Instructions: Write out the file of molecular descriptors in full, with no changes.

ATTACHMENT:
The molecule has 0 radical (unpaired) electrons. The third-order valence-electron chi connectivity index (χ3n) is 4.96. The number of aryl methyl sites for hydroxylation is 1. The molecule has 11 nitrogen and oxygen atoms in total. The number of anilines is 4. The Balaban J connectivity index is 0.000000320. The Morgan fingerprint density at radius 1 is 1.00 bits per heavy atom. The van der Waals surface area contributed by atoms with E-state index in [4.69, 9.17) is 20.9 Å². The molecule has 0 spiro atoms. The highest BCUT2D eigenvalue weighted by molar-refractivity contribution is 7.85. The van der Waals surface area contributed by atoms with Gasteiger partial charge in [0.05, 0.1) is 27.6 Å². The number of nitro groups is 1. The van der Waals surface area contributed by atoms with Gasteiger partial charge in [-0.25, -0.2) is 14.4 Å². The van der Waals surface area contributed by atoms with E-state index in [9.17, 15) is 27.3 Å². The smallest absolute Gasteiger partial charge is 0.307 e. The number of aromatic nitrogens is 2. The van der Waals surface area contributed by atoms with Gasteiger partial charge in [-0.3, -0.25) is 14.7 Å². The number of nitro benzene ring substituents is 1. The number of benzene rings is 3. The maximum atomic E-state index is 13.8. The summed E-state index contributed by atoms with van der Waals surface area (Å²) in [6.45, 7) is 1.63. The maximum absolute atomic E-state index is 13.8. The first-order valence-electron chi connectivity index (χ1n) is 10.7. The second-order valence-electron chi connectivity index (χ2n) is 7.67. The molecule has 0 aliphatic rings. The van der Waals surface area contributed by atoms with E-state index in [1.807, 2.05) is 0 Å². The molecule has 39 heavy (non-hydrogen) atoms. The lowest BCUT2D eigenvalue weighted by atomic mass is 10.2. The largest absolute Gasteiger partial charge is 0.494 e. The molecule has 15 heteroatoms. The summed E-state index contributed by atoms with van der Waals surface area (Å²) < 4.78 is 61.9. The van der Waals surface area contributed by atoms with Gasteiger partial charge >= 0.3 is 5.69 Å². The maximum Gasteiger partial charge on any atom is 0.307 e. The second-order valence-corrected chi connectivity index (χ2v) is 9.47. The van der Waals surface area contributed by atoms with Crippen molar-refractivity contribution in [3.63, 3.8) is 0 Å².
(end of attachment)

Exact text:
The molecule has 0 radical (unpaired) electrons. The third-order valence-electron chi connectivity index (χ3n) is 4.96. The number of aryl methyl sites for hydroxylation is 1. The molecule has 11 nitrogen and oxygen atoms in total. The number of anilines is 4. The Balaban J connectivity index is 0.000000320. The Morgan fingerprint density at radius 1 is 1.00 bits per heavy atom. The van der Waals surface area contributed by atoms with E-state index in [4.69, 9.17) is 20.9 Å². The molecule has 0 spiro atoms. The highest BCUT2D eigenvalue weighted by molar-refractivity contribution is 7.85. The van der Waals surface area contributed by atoms with Gasteiger partial charge in [0.05, 0.1) is 27.6 Å². The number of nitro groups is 1. The van der Waals surface area contributed by atoms with Gasteiger partial charge in [-0.25, -0.2) is 14.4 Å². The van der Waals surface area contributed by atoms with E-state index in [9.17, 15) is 27.3 Å². The smallest absolute Gasteiger partial charge is 0.307 e. The number of aromatic nitrogens is 2. The van der Waals surface area contributed by atoms with Gasteiger partial charge in [-0.3, -0.25) is 14.7 Å². The number of nitro benzene ring substituents is 1. The number of benzene rings is 3. The maximum atomic E-state index is 13.8. The summed E-state index contributed by atoms with van der Waals surface area (Å²) in [6.45, 7) is 1.63. The maximum absolute atomic E-state index is 13.8. The first-order valence-electron chi connectivity index (χ1n) is 10.7. The second-order valence-electron chi connectivity index (χ2n) is 7.67. The molecule has 0 aliphatic rings. The van der Waals surface area contributed by atoms with E-state index in [1.807, 2.05) is 0 Å². The molecule has 39 heavy (non-hydrogen) atoms. The lowest BCUT2D eigenvalue weighted by atomic mass is 10.2. The largest absolute Gasteiger partial charge is 0.494 e. The molecule has 15 heteroatoms. The summed E-state index contributed by atoms with van der Waals surface area (Å²) < 4.78 is 61.9. The van der Waals surface area contributed by atoms with Gasteiger partial charge >= 0.3 is 5.69 Å². The maximum Gasteiger partial charge on any atom is 0.307 e. The second-order valence-corrected chi connectivity index (χ2v) is 9.47. The van der Waals surface area contributed by atoms with Crippen molar-refractivity contribution in [3.63, 3.8) is 0 Å².